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Quality Child Care, Early Learning Help Promote Social Mobility

Across the country, municipal and community leaders are recognizing that providing affordable quality child care and early-learning programs are critical elements of promoting social mobility for families and preparing kids for the future.

This concept of "dual generational child care" focuses on "helping parents gain stability in jobs and income while ensuring that children have a high-quality space in which to learn when their parents are at their jobs," according to Lisa Guernsey, director of the Early Education Initiative at the New America Foundation. "This is a critical approach to not only making sure that children are getting what they need, but that their families are getting what they need as well."

So how do communities accomplish these goals, especially in the face of shrinking federal funding and other resources?

That was the topic of Thursday's discussion at the foundation, which focused on innovations undertaken by local municipalities and communities nationwide to improve child care and work-force development. The forum, presented at the foundation's Washington, D.C., offices and online, brought together organizations and providers who are working on the frontlines of these issues.

"Folks are looking at and thinking about what makes a city healthy. Having a strong, quality early-education center is at the top of that list," said Tonja Rucker, principal associate of the National League of Cities. "We know that having a strong and innovative set of early care and education policies contributes to the overall productivity of a community. It really does attract businesses to the community. It provides a strong economic base and most importantly it promotes health and well-being for young children and families."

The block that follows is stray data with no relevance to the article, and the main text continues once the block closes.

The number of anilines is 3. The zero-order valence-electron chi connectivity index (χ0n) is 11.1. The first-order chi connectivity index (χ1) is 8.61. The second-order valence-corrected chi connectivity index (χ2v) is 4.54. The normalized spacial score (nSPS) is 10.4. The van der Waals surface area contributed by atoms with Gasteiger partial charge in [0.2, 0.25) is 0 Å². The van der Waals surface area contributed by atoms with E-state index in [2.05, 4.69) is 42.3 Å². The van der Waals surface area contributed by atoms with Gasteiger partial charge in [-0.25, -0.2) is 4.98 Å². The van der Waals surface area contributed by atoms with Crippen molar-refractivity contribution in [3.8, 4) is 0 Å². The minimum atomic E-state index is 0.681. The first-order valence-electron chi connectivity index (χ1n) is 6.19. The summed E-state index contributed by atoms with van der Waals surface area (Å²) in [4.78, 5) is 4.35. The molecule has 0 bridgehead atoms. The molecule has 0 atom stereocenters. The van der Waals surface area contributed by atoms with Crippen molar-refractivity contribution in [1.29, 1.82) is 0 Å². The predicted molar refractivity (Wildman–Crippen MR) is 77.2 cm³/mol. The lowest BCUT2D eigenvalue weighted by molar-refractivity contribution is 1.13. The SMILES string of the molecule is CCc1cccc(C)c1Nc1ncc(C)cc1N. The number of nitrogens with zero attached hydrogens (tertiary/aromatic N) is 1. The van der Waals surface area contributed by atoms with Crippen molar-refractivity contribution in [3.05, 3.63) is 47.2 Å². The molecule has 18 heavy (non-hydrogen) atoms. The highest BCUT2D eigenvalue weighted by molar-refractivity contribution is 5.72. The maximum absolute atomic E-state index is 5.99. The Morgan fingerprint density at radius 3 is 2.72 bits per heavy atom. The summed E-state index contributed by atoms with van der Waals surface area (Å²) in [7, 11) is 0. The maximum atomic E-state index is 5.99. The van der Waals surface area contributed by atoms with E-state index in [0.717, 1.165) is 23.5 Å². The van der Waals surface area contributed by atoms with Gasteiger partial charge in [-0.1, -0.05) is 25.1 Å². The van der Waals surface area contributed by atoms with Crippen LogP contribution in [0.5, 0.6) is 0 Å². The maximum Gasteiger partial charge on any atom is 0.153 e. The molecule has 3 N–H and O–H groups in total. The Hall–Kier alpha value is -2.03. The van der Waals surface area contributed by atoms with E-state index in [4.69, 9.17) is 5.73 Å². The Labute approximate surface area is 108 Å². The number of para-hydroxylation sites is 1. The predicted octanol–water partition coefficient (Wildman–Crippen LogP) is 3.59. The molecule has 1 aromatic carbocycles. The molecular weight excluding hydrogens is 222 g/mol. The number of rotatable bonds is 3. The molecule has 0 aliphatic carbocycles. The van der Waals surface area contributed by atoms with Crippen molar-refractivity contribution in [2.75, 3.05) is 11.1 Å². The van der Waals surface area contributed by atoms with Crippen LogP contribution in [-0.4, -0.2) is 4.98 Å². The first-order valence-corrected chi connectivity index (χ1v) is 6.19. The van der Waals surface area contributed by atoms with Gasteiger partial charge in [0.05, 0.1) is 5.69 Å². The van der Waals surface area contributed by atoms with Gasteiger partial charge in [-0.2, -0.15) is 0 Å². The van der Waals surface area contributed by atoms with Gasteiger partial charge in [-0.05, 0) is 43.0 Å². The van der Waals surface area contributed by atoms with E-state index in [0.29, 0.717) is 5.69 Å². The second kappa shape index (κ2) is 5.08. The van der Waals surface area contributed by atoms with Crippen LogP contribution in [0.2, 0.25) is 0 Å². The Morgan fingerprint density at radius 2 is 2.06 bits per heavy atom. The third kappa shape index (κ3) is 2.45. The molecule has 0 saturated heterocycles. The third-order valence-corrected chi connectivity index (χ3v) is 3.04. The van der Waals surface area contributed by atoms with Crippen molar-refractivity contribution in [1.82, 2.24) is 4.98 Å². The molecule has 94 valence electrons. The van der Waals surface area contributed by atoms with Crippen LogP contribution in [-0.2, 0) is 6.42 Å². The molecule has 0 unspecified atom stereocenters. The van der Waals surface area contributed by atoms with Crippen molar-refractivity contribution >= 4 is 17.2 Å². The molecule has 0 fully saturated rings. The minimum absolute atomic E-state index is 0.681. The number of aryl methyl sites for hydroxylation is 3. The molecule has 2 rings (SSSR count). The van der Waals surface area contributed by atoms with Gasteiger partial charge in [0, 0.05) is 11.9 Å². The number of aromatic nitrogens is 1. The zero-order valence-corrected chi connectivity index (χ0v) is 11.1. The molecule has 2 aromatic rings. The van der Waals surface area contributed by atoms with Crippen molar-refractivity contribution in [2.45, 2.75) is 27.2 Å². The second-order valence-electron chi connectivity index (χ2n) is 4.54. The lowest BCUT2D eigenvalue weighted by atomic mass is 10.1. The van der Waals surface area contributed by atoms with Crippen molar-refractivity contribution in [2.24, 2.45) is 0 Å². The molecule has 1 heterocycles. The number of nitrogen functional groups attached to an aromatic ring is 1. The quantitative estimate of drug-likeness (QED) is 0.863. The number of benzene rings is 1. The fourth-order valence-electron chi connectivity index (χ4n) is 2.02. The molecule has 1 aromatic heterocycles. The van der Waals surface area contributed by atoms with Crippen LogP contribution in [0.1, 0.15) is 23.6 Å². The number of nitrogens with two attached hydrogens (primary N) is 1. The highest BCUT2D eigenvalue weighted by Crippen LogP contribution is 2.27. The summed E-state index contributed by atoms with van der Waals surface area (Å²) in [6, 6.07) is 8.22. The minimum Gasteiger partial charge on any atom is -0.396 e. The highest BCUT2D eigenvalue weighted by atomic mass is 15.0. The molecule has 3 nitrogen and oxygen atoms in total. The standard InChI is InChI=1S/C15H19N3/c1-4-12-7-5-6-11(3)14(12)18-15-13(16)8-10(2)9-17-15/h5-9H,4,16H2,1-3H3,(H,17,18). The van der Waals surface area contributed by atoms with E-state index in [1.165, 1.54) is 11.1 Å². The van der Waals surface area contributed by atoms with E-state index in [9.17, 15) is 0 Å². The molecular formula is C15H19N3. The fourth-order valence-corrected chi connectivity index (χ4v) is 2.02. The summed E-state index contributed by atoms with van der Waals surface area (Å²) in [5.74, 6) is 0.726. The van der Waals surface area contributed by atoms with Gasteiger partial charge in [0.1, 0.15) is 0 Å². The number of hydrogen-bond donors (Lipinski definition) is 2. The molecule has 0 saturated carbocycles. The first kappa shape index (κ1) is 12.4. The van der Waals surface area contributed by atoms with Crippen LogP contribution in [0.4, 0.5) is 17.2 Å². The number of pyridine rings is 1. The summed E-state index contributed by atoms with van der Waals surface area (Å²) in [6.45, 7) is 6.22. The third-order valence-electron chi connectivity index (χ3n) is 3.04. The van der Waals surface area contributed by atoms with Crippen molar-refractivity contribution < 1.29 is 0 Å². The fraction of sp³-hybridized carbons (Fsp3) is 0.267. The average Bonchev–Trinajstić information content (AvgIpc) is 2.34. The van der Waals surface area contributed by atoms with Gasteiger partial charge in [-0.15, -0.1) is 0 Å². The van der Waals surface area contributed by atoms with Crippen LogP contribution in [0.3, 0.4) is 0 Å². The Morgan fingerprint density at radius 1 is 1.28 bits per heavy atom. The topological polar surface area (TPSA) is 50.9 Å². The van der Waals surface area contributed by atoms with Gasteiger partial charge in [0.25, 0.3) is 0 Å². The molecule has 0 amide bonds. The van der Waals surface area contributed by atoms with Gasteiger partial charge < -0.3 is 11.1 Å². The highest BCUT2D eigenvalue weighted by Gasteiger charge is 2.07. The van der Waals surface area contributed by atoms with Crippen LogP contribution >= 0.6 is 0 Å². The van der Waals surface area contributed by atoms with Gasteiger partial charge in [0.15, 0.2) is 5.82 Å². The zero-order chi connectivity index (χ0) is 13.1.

Some of the innovations underway include efforts to ramp up the quality of child care by aligning curriculum and improving instructional practices of early-learning programs, providing comprehensive intervention and social services for families in "one-stop" hubs, and focusing attention on workforce development.

In Florida's Palm Beach County, for example, the Children's Services Council leverages local tax dollars to operate its Full Services Community Schools project, which brings social service agencies to local elementary schools, provides quality child care and after care and tries to act as a pipeline for families starting with promoting healthy births.

Rucker noted that the National League of Cities is working with city governments and community leaders to "ensure that quality early education is on the radar." These leaders can help set a vision and goals by working with key partners and stakeholders and building political will to provide comprehensive programs and services, she said.

"Folks are on the front end of this. There's a long ways to go," Rucker said. "Aligning education, providing quality--there's a lot of layers to this and city leaders know they cannot do it by themselves. So with partnering with key stakeholders, we're looking to move the needle and make sure that all children and families maximize their full potential."


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